May 28th is National Multiple Births Awareness Day in Canada. The date marks the birthday of the country’s most famous multiples, the Dionne quintuplets.
Annette, Cécile, Yvonne, Marie, and Émilie Dionne were the first quintuplets known to survive past infancy. The five sisters were also the only known set of identical quintuplets to reach adulthood.
The Government of Ontario took possession of the girls as infants, benefiting from their tourism appeal for nine years. In 1997, the three surviving sisters reached out the parents of the first set of septuplets to survive infancy, stating that “Multiple births should not be confused with entertainment, nor should they be an opportunity to sell products.” The women hoped the children would “receive more respect” than the Dionne’s had, wishing “their fate … be no different from that of other children.”
The worldwide fame garnered by the Dionne’s birth in May 1934 was likely the reason the January 1935 arrival of triplets in Moncton made the papers — including the Montreal Gazette. An article notes that the city’s first triplets (Joan, Kenneth, and Harry Brooks) were “quite healthy” and that “the mother is doing nicely.” It also states that the “stork must have broken a good many flying records. The girl arrived first at 10:30am, fourteen minutes later the first boy was safely delivered. The stork’s flying time was not so good for the third trip. He made it, however, in twenty-three minutes, which, considering his two previous trips, was fairly good going.”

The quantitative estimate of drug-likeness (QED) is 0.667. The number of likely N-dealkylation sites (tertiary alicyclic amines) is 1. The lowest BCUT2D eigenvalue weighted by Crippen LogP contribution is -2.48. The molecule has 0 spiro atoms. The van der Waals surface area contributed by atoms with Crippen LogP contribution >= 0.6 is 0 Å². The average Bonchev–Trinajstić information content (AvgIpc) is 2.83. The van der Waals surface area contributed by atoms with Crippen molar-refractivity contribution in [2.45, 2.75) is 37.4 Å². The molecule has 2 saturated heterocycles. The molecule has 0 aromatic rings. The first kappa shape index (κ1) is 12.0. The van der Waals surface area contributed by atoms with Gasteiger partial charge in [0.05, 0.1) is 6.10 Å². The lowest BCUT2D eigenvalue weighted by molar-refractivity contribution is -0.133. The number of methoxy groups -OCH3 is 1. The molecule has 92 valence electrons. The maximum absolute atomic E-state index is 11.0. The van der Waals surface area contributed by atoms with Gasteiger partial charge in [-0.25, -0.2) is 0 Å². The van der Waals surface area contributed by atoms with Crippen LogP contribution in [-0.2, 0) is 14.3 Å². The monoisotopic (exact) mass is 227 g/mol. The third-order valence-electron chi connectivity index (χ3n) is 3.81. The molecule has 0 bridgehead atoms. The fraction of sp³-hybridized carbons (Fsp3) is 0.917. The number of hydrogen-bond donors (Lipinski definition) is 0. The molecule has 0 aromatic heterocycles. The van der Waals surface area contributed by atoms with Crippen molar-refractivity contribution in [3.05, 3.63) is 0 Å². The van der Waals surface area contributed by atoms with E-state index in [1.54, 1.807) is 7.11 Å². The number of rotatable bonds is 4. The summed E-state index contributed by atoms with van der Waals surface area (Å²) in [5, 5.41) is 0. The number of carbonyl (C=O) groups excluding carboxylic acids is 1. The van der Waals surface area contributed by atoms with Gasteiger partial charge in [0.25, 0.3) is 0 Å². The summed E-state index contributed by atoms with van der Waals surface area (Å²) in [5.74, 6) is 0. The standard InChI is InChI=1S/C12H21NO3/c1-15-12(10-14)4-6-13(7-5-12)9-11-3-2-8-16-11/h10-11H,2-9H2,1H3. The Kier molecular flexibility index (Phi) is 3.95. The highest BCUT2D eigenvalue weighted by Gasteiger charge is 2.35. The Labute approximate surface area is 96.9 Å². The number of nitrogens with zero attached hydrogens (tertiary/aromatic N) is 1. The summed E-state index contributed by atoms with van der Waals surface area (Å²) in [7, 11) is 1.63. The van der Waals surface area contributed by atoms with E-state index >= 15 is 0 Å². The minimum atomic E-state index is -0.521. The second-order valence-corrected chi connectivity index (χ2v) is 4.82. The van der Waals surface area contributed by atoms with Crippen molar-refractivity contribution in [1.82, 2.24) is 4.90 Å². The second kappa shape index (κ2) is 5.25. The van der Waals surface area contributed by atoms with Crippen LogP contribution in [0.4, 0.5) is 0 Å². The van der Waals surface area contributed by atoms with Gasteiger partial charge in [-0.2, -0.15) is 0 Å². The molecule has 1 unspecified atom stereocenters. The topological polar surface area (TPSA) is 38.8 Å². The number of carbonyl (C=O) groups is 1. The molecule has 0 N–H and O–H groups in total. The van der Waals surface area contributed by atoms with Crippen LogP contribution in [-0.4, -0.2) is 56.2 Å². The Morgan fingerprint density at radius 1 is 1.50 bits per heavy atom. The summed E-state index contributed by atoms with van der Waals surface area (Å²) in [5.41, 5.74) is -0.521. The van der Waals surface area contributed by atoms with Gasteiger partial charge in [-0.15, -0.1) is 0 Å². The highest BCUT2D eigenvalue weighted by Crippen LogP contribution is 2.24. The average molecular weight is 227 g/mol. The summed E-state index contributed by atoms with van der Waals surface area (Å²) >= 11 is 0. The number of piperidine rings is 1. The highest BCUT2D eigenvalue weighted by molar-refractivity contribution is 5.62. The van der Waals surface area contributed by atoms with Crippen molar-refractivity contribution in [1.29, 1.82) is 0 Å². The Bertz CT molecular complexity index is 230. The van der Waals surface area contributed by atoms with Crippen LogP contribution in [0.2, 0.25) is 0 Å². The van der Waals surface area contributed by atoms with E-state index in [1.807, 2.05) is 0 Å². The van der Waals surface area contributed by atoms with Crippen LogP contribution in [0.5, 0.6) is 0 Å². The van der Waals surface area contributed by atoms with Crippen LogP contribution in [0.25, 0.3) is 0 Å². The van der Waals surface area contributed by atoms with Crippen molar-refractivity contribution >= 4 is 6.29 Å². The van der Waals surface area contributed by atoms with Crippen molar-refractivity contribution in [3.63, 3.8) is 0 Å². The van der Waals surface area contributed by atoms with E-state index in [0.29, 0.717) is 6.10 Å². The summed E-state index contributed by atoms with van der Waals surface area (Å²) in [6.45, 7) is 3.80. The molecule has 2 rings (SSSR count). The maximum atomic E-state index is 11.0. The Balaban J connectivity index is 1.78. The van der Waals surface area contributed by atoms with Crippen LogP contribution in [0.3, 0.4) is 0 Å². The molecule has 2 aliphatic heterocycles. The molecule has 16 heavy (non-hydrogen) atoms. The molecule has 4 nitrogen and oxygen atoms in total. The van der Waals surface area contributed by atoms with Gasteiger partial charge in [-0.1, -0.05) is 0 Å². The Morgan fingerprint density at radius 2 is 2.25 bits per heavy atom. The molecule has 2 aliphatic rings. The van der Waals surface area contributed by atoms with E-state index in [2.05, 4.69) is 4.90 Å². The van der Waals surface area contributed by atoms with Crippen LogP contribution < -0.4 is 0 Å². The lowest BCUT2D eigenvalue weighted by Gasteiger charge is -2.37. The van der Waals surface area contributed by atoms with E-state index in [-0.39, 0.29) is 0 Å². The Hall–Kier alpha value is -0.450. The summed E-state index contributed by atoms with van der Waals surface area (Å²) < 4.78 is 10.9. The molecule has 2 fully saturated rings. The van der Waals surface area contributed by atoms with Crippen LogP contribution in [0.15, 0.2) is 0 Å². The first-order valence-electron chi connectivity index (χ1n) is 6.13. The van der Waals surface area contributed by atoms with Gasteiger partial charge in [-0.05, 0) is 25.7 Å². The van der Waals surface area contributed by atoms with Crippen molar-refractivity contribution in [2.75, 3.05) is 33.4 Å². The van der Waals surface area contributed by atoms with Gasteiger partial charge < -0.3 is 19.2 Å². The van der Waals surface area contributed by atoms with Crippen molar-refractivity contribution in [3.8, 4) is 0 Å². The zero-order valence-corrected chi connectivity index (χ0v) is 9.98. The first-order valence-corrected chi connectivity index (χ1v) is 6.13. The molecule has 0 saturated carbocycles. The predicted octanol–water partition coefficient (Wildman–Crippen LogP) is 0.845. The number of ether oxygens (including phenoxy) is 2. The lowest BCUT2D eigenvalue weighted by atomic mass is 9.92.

There have been a few more sets of triplets born locally over the years, including a rare set of identical triplets, brothers who are growing before our eyes, and a trio of boys whose arrival helped spark the creation of the local support group for multiple families.
By the numbers
The odds of having triplets in Canada, without fertility treatments, is about one in 8,100 births in Canada. The most common multiple families include twins; the rate of spontaneous twin births (no fertility treatments) in Canada is about one in 90 pregnancies, according to Multiple Births Canada. More than 6,000 sets of twins are born each year in Canada.
Multiple Births Canada estimates there are approximately 100 sets of triplets, quadruplets, and quintuplets born in this country annually. From 1995 until 2008, the rate of multiple births in Canada rose (from 2.2% to 3.2%); it is believed increased use of fertility treatments was a factor. In the past few years, as improvements have been made to assisted human reproduction techniques, the rate of multiple births in Canada has decreased.
The first set of sextuplets born in Canada were delivered at a Vancouver hospital in January 2007. The four boys and two girls were delivered by caesarian section just after 25 weeks gestation. One was born on a Saturday, the rest on a Sunday. Two of the infants died shortly after birth; the family become involved in a court battle with the province over the parents refusal to consent to blood transfusions based on religious grounds.